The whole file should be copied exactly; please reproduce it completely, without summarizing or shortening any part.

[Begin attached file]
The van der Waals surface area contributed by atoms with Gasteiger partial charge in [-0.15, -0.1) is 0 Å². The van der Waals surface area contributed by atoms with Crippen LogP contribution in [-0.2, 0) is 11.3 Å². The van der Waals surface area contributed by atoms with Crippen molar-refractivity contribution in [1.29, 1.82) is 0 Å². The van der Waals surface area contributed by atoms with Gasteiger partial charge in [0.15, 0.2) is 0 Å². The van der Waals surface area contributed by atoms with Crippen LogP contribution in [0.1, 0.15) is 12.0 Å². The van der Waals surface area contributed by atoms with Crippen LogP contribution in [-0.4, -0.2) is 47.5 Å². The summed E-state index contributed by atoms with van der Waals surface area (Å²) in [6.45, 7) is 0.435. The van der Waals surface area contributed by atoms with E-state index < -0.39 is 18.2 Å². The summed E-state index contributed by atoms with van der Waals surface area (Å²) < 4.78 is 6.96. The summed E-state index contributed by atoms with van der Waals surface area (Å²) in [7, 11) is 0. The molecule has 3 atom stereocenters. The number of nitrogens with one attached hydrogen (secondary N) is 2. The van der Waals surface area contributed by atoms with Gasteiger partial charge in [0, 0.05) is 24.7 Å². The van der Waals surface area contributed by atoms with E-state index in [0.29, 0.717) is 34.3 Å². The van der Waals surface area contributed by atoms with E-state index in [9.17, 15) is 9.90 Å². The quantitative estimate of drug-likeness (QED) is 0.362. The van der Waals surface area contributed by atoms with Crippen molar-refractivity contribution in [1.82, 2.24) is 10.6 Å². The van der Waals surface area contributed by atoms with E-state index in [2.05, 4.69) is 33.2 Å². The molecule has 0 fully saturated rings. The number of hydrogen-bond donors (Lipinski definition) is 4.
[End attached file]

The van der Waals surface area contributed by atoms with Gasteiger partial charge in [-0.15, -0.1) is 0 Å². The van der Waals surface area contributed by atoms with Crippen LogP contribution in [-0.2, 0) is 11.3 Å². The van der Waals surface area contributed by atoms with Crippen molar-refractivity contribution in [1.29, 1.82) is 0 Å². The van der Waals surface area contributed by atoms with Gasteiger partial charge in [0.15, 0.2) is 0 Å². The van der Waals surface area contributed by atoms with Crippen LogP contribution in [0.1, 0.15) is 12.0 Å². The van der Waals surface area contributed by atoms with Crippen LogP contribution in [-0.4, -0.2) is 47.5 Å². The summed E-state index contributed by atoms with van der Waals surface area (Å²) in [6.45, 7) is 0.435. The van der Waals surface area contributed by atoms with E-state index < -0.39 is 18.2 Å². The summed E-state index contributed by atoms with van der Waals surface area (Å²) < 4.78 is 6.96. The summed E-state index contributed by atoms with van der Waals surface area (Å²) in [7, 11) is 0. The molecule has 3 atom stereocenters. The number of nitrogens with one attached hydrogen (secondary N) is 2. The van der Waals surface area contributed by atoms with Gasteiger partial charge in [0, 0.05) is 24.7 Å². The van der Waals surface area contributed by atoms with E-state index in [0.29, 0.717) is 34.3 Å². The van der Waals surface area contributed by atoms with E-state index in [9.17, 15) is 9.90 Å². The quantitative estimate of drug-likeness (QED) is 0.362. The van der Waals surface area contributed by atoms with Crippen molar-refractivity contribution in [1.82, 2.24) is 10.6 Å². The van der Waals surface area contributed by atoms with E-state index in [2.05, 4.69) is 33.2 Å². The molecule has 0 fully saturated rings. The number of hydrogen-bond donors (Lipinski definition) is 4.